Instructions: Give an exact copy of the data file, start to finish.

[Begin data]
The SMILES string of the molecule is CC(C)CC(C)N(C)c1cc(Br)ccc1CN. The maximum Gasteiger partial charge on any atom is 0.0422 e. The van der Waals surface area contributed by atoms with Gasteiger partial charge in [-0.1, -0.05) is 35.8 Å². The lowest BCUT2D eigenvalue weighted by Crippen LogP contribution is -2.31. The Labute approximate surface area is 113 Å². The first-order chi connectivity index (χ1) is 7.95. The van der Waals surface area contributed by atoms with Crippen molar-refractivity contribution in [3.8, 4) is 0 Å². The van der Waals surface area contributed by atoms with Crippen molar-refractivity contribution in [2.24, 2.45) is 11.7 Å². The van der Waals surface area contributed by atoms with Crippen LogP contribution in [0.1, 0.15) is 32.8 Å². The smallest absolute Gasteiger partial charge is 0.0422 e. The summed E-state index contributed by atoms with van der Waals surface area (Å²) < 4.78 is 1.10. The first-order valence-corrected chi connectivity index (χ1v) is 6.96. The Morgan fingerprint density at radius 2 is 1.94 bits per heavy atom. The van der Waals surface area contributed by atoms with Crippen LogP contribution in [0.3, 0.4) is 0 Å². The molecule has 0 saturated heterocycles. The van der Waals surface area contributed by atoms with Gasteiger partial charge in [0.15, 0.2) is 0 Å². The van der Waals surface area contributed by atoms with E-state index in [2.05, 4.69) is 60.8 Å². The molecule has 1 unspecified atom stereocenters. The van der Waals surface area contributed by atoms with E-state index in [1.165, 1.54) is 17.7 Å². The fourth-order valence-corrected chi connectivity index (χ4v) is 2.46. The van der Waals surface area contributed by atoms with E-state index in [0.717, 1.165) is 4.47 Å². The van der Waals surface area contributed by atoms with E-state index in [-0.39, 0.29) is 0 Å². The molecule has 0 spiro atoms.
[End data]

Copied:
The SMILES string of the molecule is CC(C)CC(C)N(C)c1cc(Br)ccc1CN. The maximum Gasteiger partial charge on any atom is 0.0422 e. The van der Waals surface area contributed by atoms with Gasteiger partial charge in [-0.1, -0.05) is 35.8 Å². The lowest BCUT2D eigenvalue weighted by Crippen LogP contribution is -2.31. The Labute approximate surface area is 113 Å². The first-order chi connectivity index (χ1) is 7.95. The van der Waals surface area contributed by atoms with Crippen molar-refractivity contribution in [3.8, 4) is 0 Å². The van der Waals surface area contributed by atoms with Crippen molar-refractivity contribution in [2.24, 2.45) is 11.7 Å². The van der Waals surface area contributed by atoms with Crippen LogP contribution in [0.1, 0.15) is 32.8 Å². The smallest absolute Gasteiger partial charge is 0.0422 e. The summed E-state index contributed by atoms with van der Waals surface area (Å²) < 4.78 is 1.10. The first-order valence-corrected chi connectivity index (χ1v) is 6.96. The Morgan fingerprint density at radius 2 is 1.94 bits per heavy atom. The van der Waals surface area contributed by atoms with Crippen LogP contribution in [0.3, 0.4) is 0 Å². The molecule has 0 saturated heterocycles. The van der Waals surface area contributed by atoms with Gasteiger partial charge in [0.15, 0.2) is 0 Å². The van der Waals surface area contributed by atoms with E-state index in [2.05, 4.69) is 60.8 Å². The molecule has 1 unspecified atom stereocenters. The van der Waals surface area contributed by atoms with E-state index in [1.165, 1.54) is 17.7 Å². The fourth-order valence-corrected chi connectivity index (χ4v) is 2.46. The van der Waals surface area contributed by atoms with E-state index in [0.717, 1.165) is 4.47 Å². The van der Waals surface area contributed by atoms with E-state index in [-0.39, 0.29) is 0 Å². The molecule has 0 spiro atoms.